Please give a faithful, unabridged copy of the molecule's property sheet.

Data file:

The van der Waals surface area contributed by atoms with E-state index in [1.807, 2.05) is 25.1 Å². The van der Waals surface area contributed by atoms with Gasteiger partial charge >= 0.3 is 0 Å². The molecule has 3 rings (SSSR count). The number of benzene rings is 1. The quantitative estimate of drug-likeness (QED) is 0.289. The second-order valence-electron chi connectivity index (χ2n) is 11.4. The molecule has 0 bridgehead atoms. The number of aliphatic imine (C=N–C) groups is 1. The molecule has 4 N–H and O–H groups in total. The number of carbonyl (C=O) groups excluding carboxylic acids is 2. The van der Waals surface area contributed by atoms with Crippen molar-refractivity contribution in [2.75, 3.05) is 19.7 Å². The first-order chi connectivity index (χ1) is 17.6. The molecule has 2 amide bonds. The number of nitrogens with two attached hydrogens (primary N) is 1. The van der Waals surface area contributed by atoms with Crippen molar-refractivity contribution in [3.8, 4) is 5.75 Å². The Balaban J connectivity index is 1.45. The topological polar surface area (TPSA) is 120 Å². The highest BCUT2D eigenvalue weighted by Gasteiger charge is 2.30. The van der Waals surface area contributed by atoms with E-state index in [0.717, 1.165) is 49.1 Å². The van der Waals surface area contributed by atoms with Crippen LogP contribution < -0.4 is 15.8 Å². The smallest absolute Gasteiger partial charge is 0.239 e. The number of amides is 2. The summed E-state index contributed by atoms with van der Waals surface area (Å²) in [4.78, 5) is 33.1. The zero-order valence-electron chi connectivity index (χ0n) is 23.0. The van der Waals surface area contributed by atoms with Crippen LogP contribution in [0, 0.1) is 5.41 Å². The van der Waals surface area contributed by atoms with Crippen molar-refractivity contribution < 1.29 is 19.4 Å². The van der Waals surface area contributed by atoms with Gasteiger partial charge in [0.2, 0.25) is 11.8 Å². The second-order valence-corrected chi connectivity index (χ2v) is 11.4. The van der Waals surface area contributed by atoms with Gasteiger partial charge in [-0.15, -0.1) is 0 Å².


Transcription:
The van der Waals surface area contributed by atoms with E-state index in [1.807, 2.05) is 25.1 Å². The van der Waals surface area contributed by atoms with Gasteiger partial charge >= 0.3 is 0 Å². The molecule has 3 rings (SSSR count). The number of benzene rings is 1. The quantitative estimate of drug-likeness (QED) is 0.289. The second-order valence-electron chi connectivity index (χ2n) is 11.4. The molecule has 0 bridgehead atoms. The number of aliphatic imine (C=N–C) groups is 1. The molecule has 4 N–H and O–H groups in total. The number of carbonyl (C=O) groups excluding carboxylic acids is 2. The van der Waals surface area contributed by atoms with Crippen molar-refractivity contribution in [2.75, 3.05) is 19.7 Å². The first-order chi connectivity index (χ1) is 17.6. The molecule has 2 amide bonds. The number of nitrogens with two attached hydrogens (primary N) is 1. The van der Waals surface area contributed by atoms with Crippen molar-refractivity contribution in [3.8, 4) is 5.75 Å². The Balaban J connectivity index is 1.45. The topological polar surface area (TPSA) is 120 Å². The highest BCUT2D eigenvalue weighted by Gasteiger charge is 2.30. The van der Waals surface area contributed by atoms with E-state index in [0.717, 1.165) is 49.1 Å². The van der Waals surface area contributed by atoms with Crippen LogP contribution < -0.4 is 15.8 Å². The smallest absolute Gasteiger partial charge is 0.239 e. The number of amides is 2. The summed E-state index contributed by atoms with van der Waals surface area (Å²) in [4.78, 5) is 33.1. The zero-order valence-electron chi connectivity index (χ0n) is 23.0. The van der Waals surface area contributed by atoms with Crippen LogP contribution in [0, 0.1) is 5.41 Å². The van der Waals surface area contributed by atoms with Crippen molar-refractivity contribution < 1.29 is 19.4 Å². The van der Waals surface area contributed by atoms with Gasteiger partial charge in [0.2, 0.25) is 11.8 Å². The second-order valence-corrected chi connectivity index (χ2v) is 11.4. The van der Waals surface area contributed by atoms with Gasteiger partial charge in [-0.15, -0.1) is 0 Å².